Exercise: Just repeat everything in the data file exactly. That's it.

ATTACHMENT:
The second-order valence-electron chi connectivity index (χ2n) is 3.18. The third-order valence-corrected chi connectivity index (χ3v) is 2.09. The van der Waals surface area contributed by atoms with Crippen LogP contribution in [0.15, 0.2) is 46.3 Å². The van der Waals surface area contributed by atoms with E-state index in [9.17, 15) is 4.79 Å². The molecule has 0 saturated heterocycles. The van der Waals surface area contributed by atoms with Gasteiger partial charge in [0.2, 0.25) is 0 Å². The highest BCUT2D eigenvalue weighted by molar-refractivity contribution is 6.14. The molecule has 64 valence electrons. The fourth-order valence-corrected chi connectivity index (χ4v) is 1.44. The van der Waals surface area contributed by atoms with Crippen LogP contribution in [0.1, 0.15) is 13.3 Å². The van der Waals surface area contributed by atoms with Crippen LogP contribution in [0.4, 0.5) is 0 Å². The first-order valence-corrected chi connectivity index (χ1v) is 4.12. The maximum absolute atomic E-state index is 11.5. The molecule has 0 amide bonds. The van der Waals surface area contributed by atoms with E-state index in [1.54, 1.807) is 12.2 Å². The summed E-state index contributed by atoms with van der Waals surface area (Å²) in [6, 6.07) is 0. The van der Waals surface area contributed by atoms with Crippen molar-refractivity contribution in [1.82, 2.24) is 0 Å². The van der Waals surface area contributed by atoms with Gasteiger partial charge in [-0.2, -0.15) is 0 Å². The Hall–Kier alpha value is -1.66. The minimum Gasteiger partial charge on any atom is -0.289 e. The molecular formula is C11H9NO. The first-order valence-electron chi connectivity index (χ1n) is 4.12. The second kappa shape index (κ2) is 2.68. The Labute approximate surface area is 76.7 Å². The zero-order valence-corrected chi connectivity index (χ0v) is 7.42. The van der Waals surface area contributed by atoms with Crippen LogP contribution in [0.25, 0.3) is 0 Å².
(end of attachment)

The second-order valence-electron chi connectivity index (χ2n) is 3.18. The third-order valence-corrected chi connectivity index (χ3v) is 2.09. The van der Waals surface area contributed by atoms with Crippen LogP contribution in [0.15, 0.2) is 46.3 Å². The van der Waals surface area contributed by atoms with E-state index in [9.17, 15) is 4.79 Å². The molecule has 0 saturated heterocycles. The van der Waals surface area contributed by atoms with Gasteiger partial charge in [0.2, 0.25) is 0 Å². The highest BCUT2D eigenvalue weighted by molar-refractivity contribution is 6.14. The molecule has 64 valence electrons. The fourth-order valence-corrected chi connectivity index (χ4v) is 1.44. The van der Waals surface area contributed by atoms with Crippen LogP contribution in [0.1, 0.15) is 13.3 Å². The van der Waals surface area contributed by atoms with Crippen LogP contribution in [0.4, 0.5) is 0 Å². The first-order valence-corrected chi connectivity index (χ1v) is 4.12. The maximum absolute atomic E-state index is 11.5. The molecule has 0 amide bonds. The van der Waals surface area contributed by atoms with E-state index in [1.54, 1.807) is 12.2 Å². The summed E-state index contributed by atoms with van der Waals surface area (Å²) in [6, 6.07) is 0. The van der Waals surface area contributed by atoms with Crippen molar-refractivity contribution in [1.82, 2.24) is 0 Å². The van der Waals surface area contributed by atoms with Gasteiger partial charge in [-0.2, -0.15) is 0 Å². The Hall–Kier alpha value is -1.66. The minimum Gasteiger partial charge on any atom is -0.289 e. The molecular formula is C11H9NO. The first-order valence-electron chi connectivity index (χ1n) is 4.12. The second kappa shape index (κ2) is 2.68. The Labute approximate surface area is 76.7 Å². The zero-order valence-corrected chi connectivity index (χ0v) is 7.42. The van der Waals surface area contributed by atoms with Crippen LogP contribution in [0.25, 0.3) is 0 Å².